"Now I want to show you exhibit (the number) that shows the skull of your daughter and the teeth that have been extracted and ask you if that refreshes you memory as to how many teeth you tore out of her mouth when she was in the basement." It's the point you want to reach to have the jurors see this man facing the remains of a young women he murdered. There is no way he can do it in any civilized manner. But whatever he does he'll show his vileness. If he refuses to look Brennan suggests, "you had no trouble murdering her but you now have trouble seeing the results of you handiwork." If he looks at it without batting an eye, the jurors will see the closest thing they have ever seen to pure evil.
Depending on how this plays out, Brennan has to get into the trite reasons for Deborah's murder. Right now she's causing some trouble in Triple O's, Brennan has to delve into the specifics of what she had done. He told about a bookie complaining Deborah stole eight hundred dollars from him. Try to have him use that as a main reason for killing her, because she was costing him money.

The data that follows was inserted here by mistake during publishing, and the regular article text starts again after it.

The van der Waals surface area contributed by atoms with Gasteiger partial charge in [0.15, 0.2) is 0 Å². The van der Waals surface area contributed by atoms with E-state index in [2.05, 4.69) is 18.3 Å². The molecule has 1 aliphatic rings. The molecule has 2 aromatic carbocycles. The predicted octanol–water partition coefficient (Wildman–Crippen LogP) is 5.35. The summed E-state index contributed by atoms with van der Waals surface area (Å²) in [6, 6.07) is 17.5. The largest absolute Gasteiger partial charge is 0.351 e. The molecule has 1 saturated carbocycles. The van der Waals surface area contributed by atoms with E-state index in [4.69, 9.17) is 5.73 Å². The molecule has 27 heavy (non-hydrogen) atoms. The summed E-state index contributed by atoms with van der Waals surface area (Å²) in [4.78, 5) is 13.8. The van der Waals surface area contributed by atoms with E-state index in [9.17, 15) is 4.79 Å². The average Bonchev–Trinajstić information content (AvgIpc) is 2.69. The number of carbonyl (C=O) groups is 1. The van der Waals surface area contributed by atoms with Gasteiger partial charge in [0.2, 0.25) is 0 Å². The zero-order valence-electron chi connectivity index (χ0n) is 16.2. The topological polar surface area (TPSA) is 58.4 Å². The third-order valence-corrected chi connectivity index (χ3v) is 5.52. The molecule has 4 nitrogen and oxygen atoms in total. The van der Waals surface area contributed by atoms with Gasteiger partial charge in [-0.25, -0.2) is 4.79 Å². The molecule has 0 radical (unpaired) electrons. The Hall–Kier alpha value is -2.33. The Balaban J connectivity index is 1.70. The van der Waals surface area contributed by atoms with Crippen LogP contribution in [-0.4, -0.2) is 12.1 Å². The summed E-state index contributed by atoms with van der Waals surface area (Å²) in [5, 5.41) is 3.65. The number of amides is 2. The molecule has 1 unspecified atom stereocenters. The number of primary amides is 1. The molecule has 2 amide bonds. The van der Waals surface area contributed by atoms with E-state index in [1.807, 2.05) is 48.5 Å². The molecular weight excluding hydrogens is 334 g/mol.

Wyshak will try to preempt most of this with his absurd objection "asked and answered." The judge will tell Brennan to rephrase the question. He'll ask just about the same question again.
Brennan should have the right to continue beating up Flemmi over Deborah's murder. Let's hope the judge does not cut him short. Then he can continue the rest of his cross-examination.
I’m sort of amazed at this morning’s testimony. Benji Ditchman (Stephen Flemmi) seems not to be on his game. He named Steven Davis as doing drugs and Steve who is in court jumps up and yells at him. After a moment or two he is calmed down and judge tells him to keep control or he’s out. Benji said it wasn’t Steve but it was Mickey. Wyshak then has to struggle going back over his assets with him that the government let him keep because judge is going to let Brennan cross-examine him on the assets despite Wyshak's grumbling about not getting his way.
Benji identified Pat Nee as the person with Bulger who murdered Brian Halloran and Michael Donohue. He said Weeks, Bulger and Nee gunned him down. He said that a meeting at the beach after that Nee complained that his gun jammed. This gives lie to Weeks saying that he never knew who was with Whitey because he wore a mask. Benji also puts Pat Nee at the murders of Bucky Barrett, John McIntyre, and Deborah Hussey. What is it that Pat Nee has on everyone that he has never been charged with any of these?
Wyshak then goes on to show that Whitey is giving Connolly wrong information. It seems to me one isn’t an informant if he’s misleading the FBI to protect himself.
Benji started off by saying that they were trying to trick Connolly into filing false reports on the Halloran murder that would get the heat off them. If Connolly was in league with them why are they trying to trick him? Wyshak took a while to have Benji suggest that Connolly knew they were filing fake reports of the murder.